Teen gets a distant feeling from closest family Dear Abby: I’m 14 and for as long as I can remember, my family has never really been “together.” We exist with each other physically, but have never connected in a loving way. I can’t remember my father ever smiling at my mom or being happy. There seems to be an undercurrent of hostility or resentment in our relationships with each other. The lack of love in our house is palpable. I wonder sometimes what it’s like to eat dinner together at night, and what it’s like to see parents kiss because they love each other – not a stressed, distant, obligated contact. I finally asked my mother, “Why don’t you ever hug me?” Her answer was, “Because I can’t remember the last time you tried to hug ME.” I’m crying as I write this. Why doesn’t my mother understand that kindness is necessary and should not be conditional? – Troubled Girl in Florida Dear Troubled Girl: Your mother may have been raised in a loveless home and not know how to easily demonstrate affection. Or her marriage to your father could be so unhappy that she has shut down. You are a perceptive girl, and it is understandable that you are “troubled.” But the

DEAR ABBY Jeanne Phillips only person who can answer the question you have asked me is your mother, who appears to need to receive kindness and affection before she will be able to give it. Make an effort to hug her more and the situation may improve. How very sad. Dear Abby: I’m a 33-year-old man who has screwed up his marriage. I stupidly had a fling with my wife’s 16-yearold cousin and got in trouble for it. I never lied about it because I knew it was wrong, and I am deeply sorry for it. It happened more than a year ago. I ended up serving time in jail. I love my wife. She is my best friend. We have no kids, just some great dogs and horses. We were very close until I went to jail, and the last day I was in there I got served with divorce papers. I can’t blame her for how she feels. She says she loves me but she’s too hurt to continue. I love her and I’m devastated that I can’t fix this. I have known her for 20 years and she means so much to me. I want to save our marriage, and for the last year I have expressed repeatedly

how sorry I am. Any advice? – Sorry in Tennessee Dear Sorry: Tell your wife (if the divorce isn’t final) that you are willing to do anything to save your marriage, and ask her if she would be willing to go to couple’s counseling with you. Under the circumstances, her feelings are entirely understandable. If there is any love for you left in her heart, counseling may help to get your relationship back on track. However, if she refuses, you will have to accept her decision and go on with your life, having learned a very expensive lesson. Dear Abby: I was bullied from second grade all through school. In junior high the abuse was both emotional and physical, and it happened on a daily basis. My parents’ response was that maybe I was the problem – and if I wasn’t, people would stop picking on me. (That’s a letter for another day.) What would have been my 10-year high school reunion was two weeks ago. Needless to say, I didn’t go. Since the reunion, however, I have received more than 30 messages via Facebook from former classmates. It seems I was the main topic of conversation at the reunion, mainly because everyone apparently wanted to apologize to me.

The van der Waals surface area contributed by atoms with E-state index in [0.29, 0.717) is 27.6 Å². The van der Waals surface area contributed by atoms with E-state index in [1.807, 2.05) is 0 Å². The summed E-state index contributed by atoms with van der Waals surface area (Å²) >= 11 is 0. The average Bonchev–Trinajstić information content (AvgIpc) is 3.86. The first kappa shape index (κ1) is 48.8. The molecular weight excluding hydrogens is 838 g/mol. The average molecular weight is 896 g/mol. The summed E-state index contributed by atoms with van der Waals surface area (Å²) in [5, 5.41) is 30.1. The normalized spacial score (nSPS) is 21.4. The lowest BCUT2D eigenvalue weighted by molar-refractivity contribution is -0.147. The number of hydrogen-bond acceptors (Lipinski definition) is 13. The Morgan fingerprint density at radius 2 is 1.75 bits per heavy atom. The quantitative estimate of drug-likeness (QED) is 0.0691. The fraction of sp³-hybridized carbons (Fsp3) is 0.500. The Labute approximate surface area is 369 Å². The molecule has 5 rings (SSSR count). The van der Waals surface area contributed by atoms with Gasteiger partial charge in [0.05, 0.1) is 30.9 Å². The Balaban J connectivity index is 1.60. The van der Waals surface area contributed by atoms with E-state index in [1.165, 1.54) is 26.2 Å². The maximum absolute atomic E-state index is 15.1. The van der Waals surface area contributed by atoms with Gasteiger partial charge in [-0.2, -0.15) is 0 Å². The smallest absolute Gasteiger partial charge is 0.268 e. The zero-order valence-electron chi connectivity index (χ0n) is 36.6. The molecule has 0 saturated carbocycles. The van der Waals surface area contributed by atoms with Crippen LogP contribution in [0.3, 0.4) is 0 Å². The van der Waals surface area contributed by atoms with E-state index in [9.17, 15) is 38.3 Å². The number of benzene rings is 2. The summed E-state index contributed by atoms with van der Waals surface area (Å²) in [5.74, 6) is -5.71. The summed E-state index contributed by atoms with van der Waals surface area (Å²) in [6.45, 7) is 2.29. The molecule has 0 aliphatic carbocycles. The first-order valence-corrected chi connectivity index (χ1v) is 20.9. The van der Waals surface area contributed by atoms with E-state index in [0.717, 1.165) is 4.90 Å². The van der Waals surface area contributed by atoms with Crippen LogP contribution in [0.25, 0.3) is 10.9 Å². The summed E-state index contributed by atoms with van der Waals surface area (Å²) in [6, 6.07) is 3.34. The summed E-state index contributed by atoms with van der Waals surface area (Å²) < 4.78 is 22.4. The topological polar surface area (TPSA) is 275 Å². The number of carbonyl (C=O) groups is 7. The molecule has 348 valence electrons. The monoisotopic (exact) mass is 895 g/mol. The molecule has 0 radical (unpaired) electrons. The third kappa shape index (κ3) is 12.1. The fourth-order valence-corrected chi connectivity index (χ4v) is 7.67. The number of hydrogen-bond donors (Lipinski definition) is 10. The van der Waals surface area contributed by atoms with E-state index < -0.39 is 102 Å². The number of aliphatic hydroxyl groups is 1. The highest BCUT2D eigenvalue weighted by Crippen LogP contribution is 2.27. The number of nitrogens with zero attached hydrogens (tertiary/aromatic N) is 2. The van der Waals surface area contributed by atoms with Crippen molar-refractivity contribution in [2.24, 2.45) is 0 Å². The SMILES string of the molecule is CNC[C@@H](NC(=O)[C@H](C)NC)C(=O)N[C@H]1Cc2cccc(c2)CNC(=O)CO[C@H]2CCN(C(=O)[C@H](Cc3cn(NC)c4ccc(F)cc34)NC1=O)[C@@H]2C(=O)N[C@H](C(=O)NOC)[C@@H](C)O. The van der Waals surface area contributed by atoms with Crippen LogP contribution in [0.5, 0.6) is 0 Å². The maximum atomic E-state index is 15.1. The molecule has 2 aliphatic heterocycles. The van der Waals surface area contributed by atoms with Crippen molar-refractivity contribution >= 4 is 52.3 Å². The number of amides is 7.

Abby, I don’t know how to respond to these people. While I don’t doubt the sincerity of their apologies, I truly don’t want to have any contact with them (even on Facebook). At the same time, I don’t want to be rude and just ignore them. So far, I haven’t replied to any of their messages. I want to know if I must, and if so, what I should say? To be honest, I’d like to tell them all to go to hell, but I’m trying to be nice. – Lost For Words Dear Lost For Words: You do not have to say anything to any of these people, and you do not have to be “nice.” Silence sends a strong message, and it is the one I’m recommending. Understand that by apologizing they are trying to make themselves feel better. It’s also possible that maturity has caused them to realize what they did was wrong. However, you are not obligated to accept their apologies if doing so will make you feel worse. Dear Abby: I am a single mother struggling with my 12-year-old daughter. For the last three months she has been withdrawn, uncommunicative, rude, mean and treats me with contempt. We have been in counseling and are going back again, but I can’t ask people to stay with her while I go and recharge my spirit because she’s so rude to them as well.